Capirossi made the best start, to emerge in the lead ahead of Biaggi, Tamada and Rossi. But the champion didn’t hang about, and quickly demoted the Camel pair to go into second. Melandri was fifth, riding with Spider-Man costume leathers, with Barros moving past Gibernau for sixth, and the Spaniard then leading Hopkins and Edwards. As the group raced round onto the final section of lap one, Rossi overtook Capirossi at the tight left-hand hairpin with a steep looping exit. The Ducati man had no chance to mount a response, as he was promptly hit up the rear by Biaggi, who crashed out there and then. Loris rejoined the action, but with enough delay to drop him to 17th.

This left Rossi leading, from Tamada, Barros, Melandri and Gibernau, with the Spaniard moving up to fourth as he pushed Marco wide to overtake. Even in the early stages the leaders started to space out on track, with Rossi building the pace as he tried to move clear. Meanwhile, Checa was trying to get in on the action. He overtook Hopkins at turn one, then twice had a go at Melandri, only to run wide and let the youngster back through.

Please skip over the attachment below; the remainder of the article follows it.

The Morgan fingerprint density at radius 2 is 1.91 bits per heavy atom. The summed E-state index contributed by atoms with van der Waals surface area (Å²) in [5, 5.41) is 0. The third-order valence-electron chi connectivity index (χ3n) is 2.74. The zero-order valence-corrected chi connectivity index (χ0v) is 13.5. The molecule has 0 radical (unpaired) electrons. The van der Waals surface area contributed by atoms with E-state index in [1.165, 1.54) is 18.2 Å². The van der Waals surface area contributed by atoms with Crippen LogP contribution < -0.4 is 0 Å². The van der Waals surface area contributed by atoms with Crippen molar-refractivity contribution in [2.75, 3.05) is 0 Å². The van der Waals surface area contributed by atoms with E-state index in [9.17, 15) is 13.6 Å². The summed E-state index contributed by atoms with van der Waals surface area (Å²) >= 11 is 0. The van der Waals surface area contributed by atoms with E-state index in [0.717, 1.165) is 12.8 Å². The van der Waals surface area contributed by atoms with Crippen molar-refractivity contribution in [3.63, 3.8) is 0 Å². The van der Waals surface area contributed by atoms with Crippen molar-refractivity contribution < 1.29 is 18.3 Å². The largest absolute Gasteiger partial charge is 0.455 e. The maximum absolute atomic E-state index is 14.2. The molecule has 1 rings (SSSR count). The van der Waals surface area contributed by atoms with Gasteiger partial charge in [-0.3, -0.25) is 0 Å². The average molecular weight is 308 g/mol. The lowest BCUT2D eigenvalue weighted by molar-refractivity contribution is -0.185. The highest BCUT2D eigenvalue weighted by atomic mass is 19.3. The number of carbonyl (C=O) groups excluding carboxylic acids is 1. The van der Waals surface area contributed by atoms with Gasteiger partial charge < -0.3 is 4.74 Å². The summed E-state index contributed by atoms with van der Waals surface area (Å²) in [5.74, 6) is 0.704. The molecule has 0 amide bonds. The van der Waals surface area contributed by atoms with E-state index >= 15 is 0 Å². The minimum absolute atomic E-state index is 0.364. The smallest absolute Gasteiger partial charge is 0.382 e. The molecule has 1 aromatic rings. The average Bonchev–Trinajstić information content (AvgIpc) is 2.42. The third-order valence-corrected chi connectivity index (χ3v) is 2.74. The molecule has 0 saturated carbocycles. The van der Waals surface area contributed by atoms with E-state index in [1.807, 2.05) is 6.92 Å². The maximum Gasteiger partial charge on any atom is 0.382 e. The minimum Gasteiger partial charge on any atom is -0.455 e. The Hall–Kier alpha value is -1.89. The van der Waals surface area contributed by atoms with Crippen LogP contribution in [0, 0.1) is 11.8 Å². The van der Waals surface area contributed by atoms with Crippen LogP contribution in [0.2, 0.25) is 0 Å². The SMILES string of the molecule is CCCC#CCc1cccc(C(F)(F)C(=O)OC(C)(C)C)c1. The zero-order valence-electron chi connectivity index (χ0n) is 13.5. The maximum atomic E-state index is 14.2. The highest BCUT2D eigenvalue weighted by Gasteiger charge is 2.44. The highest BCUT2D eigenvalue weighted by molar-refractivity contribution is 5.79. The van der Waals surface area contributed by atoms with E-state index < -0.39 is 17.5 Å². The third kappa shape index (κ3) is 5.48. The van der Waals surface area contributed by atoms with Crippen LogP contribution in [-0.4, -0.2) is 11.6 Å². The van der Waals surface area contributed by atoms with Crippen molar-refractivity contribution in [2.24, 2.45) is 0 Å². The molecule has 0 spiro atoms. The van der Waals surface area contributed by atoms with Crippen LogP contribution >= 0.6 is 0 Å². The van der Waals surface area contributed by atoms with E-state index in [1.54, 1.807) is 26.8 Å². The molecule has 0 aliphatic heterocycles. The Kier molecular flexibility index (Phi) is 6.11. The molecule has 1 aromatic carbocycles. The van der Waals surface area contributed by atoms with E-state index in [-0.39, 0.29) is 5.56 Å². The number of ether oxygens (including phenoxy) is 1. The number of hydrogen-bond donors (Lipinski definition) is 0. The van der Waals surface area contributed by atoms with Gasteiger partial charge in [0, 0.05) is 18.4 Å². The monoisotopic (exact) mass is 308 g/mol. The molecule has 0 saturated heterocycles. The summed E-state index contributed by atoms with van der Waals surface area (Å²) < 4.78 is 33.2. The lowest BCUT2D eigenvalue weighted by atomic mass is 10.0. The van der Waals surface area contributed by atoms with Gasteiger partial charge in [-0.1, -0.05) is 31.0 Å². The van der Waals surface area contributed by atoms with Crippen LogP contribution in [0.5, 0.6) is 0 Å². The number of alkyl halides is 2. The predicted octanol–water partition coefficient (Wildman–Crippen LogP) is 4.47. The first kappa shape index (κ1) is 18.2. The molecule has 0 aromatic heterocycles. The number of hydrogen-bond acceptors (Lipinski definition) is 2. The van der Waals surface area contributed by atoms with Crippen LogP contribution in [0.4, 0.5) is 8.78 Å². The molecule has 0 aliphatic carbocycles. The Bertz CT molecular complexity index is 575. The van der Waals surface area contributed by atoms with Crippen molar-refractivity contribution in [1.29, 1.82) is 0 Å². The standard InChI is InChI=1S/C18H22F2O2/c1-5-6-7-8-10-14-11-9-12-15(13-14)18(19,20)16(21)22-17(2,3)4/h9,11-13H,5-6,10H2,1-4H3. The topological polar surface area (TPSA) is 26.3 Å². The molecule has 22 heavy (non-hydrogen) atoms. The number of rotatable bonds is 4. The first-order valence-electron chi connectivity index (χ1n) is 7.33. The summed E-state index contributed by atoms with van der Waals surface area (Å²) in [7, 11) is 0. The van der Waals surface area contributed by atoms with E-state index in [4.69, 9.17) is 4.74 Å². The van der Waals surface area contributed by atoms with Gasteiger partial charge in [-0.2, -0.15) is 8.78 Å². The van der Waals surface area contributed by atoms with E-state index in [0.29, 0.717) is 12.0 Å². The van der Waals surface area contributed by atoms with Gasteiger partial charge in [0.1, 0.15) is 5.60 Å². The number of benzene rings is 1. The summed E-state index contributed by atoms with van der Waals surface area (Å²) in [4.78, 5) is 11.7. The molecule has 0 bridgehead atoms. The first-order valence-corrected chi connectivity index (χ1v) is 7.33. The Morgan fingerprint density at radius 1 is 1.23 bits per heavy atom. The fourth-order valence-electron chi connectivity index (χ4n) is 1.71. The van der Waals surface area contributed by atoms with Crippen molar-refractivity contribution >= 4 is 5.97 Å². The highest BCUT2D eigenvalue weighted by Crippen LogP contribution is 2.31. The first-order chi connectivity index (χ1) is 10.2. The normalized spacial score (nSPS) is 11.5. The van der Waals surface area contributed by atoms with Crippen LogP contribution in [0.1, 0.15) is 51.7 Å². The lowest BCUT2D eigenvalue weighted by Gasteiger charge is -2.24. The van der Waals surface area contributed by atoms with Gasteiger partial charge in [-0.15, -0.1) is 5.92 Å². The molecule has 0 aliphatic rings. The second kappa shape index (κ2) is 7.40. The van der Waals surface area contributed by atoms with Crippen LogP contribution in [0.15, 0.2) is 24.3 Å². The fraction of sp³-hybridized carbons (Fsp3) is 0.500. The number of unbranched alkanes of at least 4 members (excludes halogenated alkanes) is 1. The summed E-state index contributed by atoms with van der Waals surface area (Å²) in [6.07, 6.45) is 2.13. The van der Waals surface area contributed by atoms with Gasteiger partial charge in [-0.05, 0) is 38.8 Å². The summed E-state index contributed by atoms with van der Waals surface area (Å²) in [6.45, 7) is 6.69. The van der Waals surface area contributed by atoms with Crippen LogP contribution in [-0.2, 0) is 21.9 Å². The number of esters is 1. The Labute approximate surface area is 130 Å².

Tamada’s Bridgestone tyres were working well enough for him to set the fastest lap, but Rossi was able to improve on this as he took the lead from 0.6s to 0.8s, and soon to 1.2s and beyond. The man who needed to respond to this was Gibernau, and he gradually seemed to close on third placed Barros. But by quarter distance Rossi was on his own, as was Tamada, and Gibernau was already 4.0s from the lead. He seemed unable to really challenge Barros, the Brazilian with a softer rear tyre compound than the other top runners.

Barros had been at the head of a four man group, with Checa close behind fifth placed Melandri, but then the Spaniard began to drop back from the other three. Melandri was sat behind Gibernau, and looking at his best result for five races, but then the former 250 champion crashed when he let his front tyre go onto the dirt. Ahead, Rossi was progressively improving his advantage, sector by sector, pushing it to 3.5s, with Tamada now 1.7s clear of Barros.

The race for victory wasn’t over yet, as Tamada began to bring down the gap to Rossi ahead, taking it from 3.1s to 2.4s with eight laps to go. At the same time, Gibernau began to really push Barros, who was by now 6.0s from the Japanese rider ahead. Sete was trying to find a way past, but Alex looked to be too quick for him to make it by. Meanwhile, Rossi responded to Tamada’s advance, and was over four seconds clear as he took the flag for his sixth win with Yamaha.